The year after I graduated college, I led a double life. Nothing exciting like being a business woman and a lady of the night, but I was white-collar by day and blue-collar after 5 p.m.. That August, I had landed an interview for a marketing assistant position at one of the "Big Five" book publishers and miraculously, I was offered the job. I quickly accepted and wore my meager salary as a badge of honor representing that I had been inducted into the world of books. I felt lucky to be fully employed and have adult benefits like paid time off and a 401(k). But I wasn't naive enough to think that I could make ends meet with the salary I was offered, so I decided to keep a few shifts a week at the restaurant at which I'd been waitressing. Thus began my split personality.
With no prior office experience save for an internship with a blog whose "office" was a rich guy's basement, I was shell-shocked by my first few weeks working in a cubicle. I wondered why, when I would pass my coworkers in the hallway or kitchen, they would look down or mill about in awkward silence. Sometimes my boss, whose office was only 10 or so feet from my cubicle, would email me instead of coming over to explain something to me in person. At first, I figured it was probably me. The days at the office felt long, but during this transitional time the atmosphere at the restaurant provided me with a much-needed breath of fresher, livelier air.
Some days I would leave the publishing house's offices at 5 p.m., my eyes dried out from staring at a computer screen for eight hours, only to be brought back to life by witty banter I'd swap with the bartender, the beer I'd sip on the sly and the smell of hot food. It felt good to shake off the stiffness of my day job at the bar. I'd work at my serving job until midnight, landing in my bed around 1 a.m. after the train ride home, my feet so sore I thought I'd never walk again.
Leading a double life wasn't exactly the hardest thing in the world, but it wasn't easy. I didn't feel embarrassed about my serving job, but I was self-conscious about the different personalities I needed to uphold at each role. I could confess to the bartenders how much I disliked sitting at a desk all day, and how depressing I found the decline of the publishing industry because I knew they'd agree. But at the same time I couldn't help feel sad for the restaurant staff who seemed trapped within the service industry, unable to move up or move on.
Once, I picked up a serving shift at the last minute and showed up to the restaurant after my day job without a change of clothes. My work-appropriate turtleneck (which I would like to point out is currently having a renaissance and I'm just ahead of my time) was the source of dozens of mom-related nicknames from the restaurant staff for months. Nobody wanted to give extra tip money to a bookish nun girl. And needless to say I didn't regale my publishing coworkers the stories of how I got drunk! At the restaurant! While working! on Monday mornings at the coffee maker. They didn't know that Catherine. But which Catherine was the real me?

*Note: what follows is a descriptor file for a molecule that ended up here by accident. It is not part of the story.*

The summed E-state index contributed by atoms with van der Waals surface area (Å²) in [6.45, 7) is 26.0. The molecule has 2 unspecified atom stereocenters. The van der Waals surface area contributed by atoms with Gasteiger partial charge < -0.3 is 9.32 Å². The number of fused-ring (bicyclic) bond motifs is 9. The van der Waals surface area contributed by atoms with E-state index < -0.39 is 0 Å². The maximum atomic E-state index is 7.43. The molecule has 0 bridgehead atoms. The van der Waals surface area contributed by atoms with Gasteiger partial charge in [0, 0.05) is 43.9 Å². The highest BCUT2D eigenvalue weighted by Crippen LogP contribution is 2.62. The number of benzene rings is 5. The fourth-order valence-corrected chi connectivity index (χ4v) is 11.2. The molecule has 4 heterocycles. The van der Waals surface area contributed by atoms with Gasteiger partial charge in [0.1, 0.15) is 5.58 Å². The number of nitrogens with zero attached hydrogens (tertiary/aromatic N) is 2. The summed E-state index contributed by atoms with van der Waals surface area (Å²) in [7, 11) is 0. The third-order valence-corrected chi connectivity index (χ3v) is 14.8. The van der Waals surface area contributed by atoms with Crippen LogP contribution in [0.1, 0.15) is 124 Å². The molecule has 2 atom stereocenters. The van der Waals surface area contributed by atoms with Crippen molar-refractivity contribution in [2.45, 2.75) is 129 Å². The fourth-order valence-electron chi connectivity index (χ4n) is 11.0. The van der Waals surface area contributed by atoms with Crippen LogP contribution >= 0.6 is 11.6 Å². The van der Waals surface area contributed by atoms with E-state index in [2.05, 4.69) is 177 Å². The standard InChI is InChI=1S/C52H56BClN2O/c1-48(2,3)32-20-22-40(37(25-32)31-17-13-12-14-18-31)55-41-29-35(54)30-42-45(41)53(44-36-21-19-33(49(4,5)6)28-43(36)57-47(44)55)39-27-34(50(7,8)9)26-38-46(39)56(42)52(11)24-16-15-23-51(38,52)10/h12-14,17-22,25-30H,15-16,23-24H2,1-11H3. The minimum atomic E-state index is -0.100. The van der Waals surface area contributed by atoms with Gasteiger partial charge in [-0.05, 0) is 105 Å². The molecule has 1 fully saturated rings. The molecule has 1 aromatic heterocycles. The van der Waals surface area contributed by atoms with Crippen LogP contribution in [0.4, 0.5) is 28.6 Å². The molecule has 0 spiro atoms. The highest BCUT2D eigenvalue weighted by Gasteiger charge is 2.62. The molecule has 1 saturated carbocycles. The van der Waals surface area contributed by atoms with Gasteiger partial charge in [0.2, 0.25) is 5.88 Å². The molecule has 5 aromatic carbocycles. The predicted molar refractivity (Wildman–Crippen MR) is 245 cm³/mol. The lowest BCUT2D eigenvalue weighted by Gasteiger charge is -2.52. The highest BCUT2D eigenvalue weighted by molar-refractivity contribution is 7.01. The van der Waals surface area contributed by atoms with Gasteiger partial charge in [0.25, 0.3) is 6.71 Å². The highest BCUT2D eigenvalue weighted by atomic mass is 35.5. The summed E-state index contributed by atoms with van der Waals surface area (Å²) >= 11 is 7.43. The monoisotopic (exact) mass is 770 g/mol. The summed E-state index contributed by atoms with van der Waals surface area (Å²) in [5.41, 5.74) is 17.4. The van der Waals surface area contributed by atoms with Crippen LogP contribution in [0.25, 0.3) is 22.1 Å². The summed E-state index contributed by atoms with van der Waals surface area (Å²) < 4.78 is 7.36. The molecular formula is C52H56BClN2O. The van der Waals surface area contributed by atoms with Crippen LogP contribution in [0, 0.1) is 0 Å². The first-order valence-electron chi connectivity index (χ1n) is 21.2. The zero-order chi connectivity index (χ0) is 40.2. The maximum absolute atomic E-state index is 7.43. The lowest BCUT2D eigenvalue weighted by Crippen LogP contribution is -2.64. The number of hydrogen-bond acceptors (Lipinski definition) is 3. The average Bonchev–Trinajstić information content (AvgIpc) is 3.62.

What I did figure out from working 60-hour weeks was that my job as a waitress was actually something I looked forward to. Unlike my position at the publishing house, the entire restaurant felt like one big team: the kitchen staff, bartenders and servers all working together to make the restaurant successful. I was on my feet, deftly wielding plates topped with burgers, salads or risotto, instead of sitting for hours on end in front of a screen.
The more I reflected on it, the more I felt that my experience as a waitress was actually teaching me what I valued in a workplace environment. It was diverse: there was a mix of races and socioeconomic backgrounds, of languages spoken and countries of origin. I learned bits of Portuguese and listened to merengue in the prep kitchen. I loved the cultural exchange that took place there, and the physicality of the work.
But the story doesn't end with me becoming a full-time waitress or opening my own restaurant. I worked at the publishing house for a year before I decided it was time for me to move on, and while on the job hunt I looked for companies that shared some of the traits I loved about the restaurant environment: a friendly atmosphere, collaborative work, more personal interaction, a faster pace. I had to find a place where I could satisfy both sides of my personality: the fun and social side, and the well-read wordsmith side. In the end, I found a position working as an editor at a magazine publishing company that helped me check off many of the items on my wish list.
My advice to any recent grads out there hoping to break into their ideal field? Learn from whatever job you have, whether you're a janitor or a nanny. Lucky and few are those who manage to never work a service job after getting that precious four-year degree. Odds are there's a job within the industry you're interested in that has some overlapping qualities.
And don't be discouraged if your first job within your dream industry doesn't turn out quite as you'd hoped. You know what they say, "Shoot for the moon, even if you miss there are plenty of other people who say they're writers but are actually bartenders." I've hung up my blue collar for now, but I still keep in the back of the closet. Who knows when I might need it again.